Born in 1821 in Annaghdown (better known as Anach Cuain), Co. Galway, Bartholomew Cavanagh was born to John Cavanagh and Kate, née Brown. One of thirteen children, he had four brothers and eight sisters. Bartholomew attended school in Galway and showed early signs of a vocation to the priesthood. On reaching a suitable age, he attended Tuam Diocesan Seminary and then Maynooth College where he was ordained in 1846.
His first appointment was as curate to Westport, which was in the grip of famine. He ministered there for twenty-one years and on his departure the Convent records for the Sisters of Mercy in Westport noted:
‘This beloved priest was so good to the poor, so full of charity for all. He had not only nothing of the world’s wealth but was greatly in debt.’
The Rev. Bartholomew Cavanagh was appointed Parish Priest of Knock-Aghamore in 1867 where he took up residence in the townland of Carramore, Knock. His parochial duties consisted of celebrating Mass, hearing confessions, sick calls and assisting hungry families and evicted parishioners.
Following the Apparition, however, the Archdeacon’s workload increased enormously. His correspondence suddenly grew to 80 letters a day (many of these are on display in Knock Museum), he gave regular interviews and heard the ever-growing number of
pilgrims’ confessions. A Daily Telegraph correspondent, in a newspaper report early in 1880, wrote the
‘We drove to the cottage of the Parish priest and found him in his garden… Archdeacon Cavanagh is reputed along all the countryside as a man of simple piety, gentle manners, and a modest retiring disposition. This character is justified by his appearance. He at once makes a favourable impression…’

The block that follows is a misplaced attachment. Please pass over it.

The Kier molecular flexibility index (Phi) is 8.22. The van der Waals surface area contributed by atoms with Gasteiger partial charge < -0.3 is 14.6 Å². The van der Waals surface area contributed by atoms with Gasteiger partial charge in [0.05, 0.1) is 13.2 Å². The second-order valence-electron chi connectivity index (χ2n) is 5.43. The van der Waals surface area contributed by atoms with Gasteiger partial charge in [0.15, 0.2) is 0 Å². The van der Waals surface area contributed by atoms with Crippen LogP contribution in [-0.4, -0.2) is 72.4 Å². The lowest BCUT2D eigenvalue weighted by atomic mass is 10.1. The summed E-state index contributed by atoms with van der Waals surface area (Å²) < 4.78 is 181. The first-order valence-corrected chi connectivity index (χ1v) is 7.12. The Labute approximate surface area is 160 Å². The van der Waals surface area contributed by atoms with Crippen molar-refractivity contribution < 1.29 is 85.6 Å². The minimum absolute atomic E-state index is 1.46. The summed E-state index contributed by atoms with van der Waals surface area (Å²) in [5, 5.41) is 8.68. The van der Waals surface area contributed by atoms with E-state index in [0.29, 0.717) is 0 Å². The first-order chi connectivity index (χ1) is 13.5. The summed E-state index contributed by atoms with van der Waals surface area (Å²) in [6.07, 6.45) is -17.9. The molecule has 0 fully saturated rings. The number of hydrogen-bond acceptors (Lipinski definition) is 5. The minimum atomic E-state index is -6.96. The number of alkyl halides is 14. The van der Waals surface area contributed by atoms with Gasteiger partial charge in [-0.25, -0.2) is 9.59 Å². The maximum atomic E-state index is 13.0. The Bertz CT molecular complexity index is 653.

Archdeacon Cavanagh was known to practice special devotion to the Mother of God. Some months before the Apparition, he made known to his parishioners his plan to say one hundred masses for the souls in purgatory which our Blessed Mother wished released. Many people think it highly significant that the Apparition occurred within one week of his having said the last of the 100 masses. Archdeacon Cavanagh undoubtedly played a significant role in the rise of Knock Shrine. In October 1879, he began keeping a diary of all cures reported at Knock and in March 1880 the Weekly News began publishing extracts from his Diary. By October of that year the published list of cures had reached 637. His Diary of Cures is on display at Knock Museum.
Cavanagh died on 8th December 1897 and was laid to rest in Knock Parish Church. The Memorial Tablet to his memory reads (Translation from Latin):
‘Pray for the soul of the Venerable Archdeacon Cavanagh, Archdeacon of the Chapter of Tuam, and parish of Knock – Aghamore, whose fame, on account of the extraordinary sanctity of his life and his devotion to the Mother of God, was diffused thus far and wide. Unwearying in the Confessional, assiduous in works of piety, he died, full of years and merits, December 9th, 1897, R.I.P.’